The one real downside I see to the current revision of the MixTab interface is the way it handles full screen mode. While it will become an independent desktop like other apps, it doesn’t scale the content up. Instead, it simply makes the background behind the content bigger. That’s kind of upsetting, but not a huge deal.

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The content that is presented in MixTab is out of their control. However, I wish they would work on a system to filter languages of posts and sources. I subscribe to several different Technology tabs, and many of them have international sources. However, I only speak English fluently, with some minor understanding of Spanish. I want to be able to control the language of my tabs.

Overall, I like MixTab. I feel like they have brought sometime good from iOS and made is work well on the Mac. If they fixed the two major issues I pointed out above, this would be a must-have app for me. As it stands, it’s only a nice addition to my arsenal. Sometimes, it takes more work than it should to use it effectively. I give it 3.5/5 stars. You can grab it for Free in the Mac App Store.

App: MixTab for Mac
Developer: MixTab Inc.
Price: Free
Score: 3.5/5 Stars

Apple Releases First Public Update For OS X Lion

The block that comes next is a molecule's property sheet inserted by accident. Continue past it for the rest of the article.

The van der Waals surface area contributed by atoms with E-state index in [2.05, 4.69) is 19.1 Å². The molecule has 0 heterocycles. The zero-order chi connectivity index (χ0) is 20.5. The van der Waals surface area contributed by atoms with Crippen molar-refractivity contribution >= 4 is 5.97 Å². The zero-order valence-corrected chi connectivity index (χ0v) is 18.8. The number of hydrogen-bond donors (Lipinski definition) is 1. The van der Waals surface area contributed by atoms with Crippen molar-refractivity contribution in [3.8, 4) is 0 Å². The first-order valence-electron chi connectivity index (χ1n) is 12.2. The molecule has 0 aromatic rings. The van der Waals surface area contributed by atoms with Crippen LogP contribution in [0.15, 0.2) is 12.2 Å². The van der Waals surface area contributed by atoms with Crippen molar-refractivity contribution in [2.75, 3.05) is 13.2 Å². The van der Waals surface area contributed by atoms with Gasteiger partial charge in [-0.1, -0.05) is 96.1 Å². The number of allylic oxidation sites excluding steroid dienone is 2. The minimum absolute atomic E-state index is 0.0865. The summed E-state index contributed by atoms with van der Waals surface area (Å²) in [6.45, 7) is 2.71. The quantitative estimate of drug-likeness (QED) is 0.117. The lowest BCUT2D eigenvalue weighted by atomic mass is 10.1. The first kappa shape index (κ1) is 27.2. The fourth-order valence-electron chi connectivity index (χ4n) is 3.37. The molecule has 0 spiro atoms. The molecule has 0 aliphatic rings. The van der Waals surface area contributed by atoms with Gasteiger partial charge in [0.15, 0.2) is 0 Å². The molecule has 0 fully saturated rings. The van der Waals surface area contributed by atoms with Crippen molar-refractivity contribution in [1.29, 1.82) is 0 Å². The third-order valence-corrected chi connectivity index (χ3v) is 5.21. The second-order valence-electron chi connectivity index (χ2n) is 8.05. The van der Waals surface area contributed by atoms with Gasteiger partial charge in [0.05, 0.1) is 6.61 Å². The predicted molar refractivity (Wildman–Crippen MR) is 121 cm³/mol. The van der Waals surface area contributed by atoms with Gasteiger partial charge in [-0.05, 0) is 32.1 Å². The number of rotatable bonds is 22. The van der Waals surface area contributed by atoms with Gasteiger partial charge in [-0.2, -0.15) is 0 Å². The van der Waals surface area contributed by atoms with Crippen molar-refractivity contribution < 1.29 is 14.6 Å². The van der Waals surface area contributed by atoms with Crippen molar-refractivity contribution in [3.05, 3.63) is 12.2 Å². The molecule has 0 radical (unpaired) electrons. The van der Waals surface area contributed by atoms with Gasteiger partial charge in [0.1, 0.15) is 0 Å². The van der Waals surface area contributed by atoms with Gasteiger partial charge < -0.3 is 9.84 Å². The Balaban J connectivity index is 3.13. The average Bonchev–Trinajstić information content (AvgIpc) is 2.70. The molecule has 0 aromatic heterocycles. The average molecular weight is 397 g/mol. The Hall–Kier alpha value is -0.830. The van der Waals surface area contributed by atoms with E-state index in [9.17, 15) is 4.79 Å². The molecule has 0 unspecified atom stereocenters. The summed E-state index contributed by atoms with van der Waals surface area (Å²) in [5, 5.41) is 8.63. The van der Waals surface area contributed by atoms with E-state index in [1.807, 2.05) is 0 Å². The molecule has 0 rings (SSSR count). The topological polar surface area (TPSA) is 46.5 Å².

Almost a month after it’s launch, Apple has released the first maintenance update for OS X Lion. Following in the trend of the past, it is available for download via the Software Update utility. The download for my MacBook Pro was only about 16MB, and installed almost instantly. The change log was:

  • Address an issue that may cause system to become unresponsive when playing a video in Safari
  • Resolve an issue that may cause system audio to stop working when using HDMI or optical audio out
  • Improve the reliability of Wi-Fi connections
  • Resolve an issue that prevents transfer of your data, settings, and compatible applications to a new Mac running OS X

Personally, I am very happy to see this update. I had been having trouble with my MacBook Pro staying on Wi-Fi networks, either secured or open. Hopefully it will stop dropping my connection now that i have updated Lion to 10.7.1.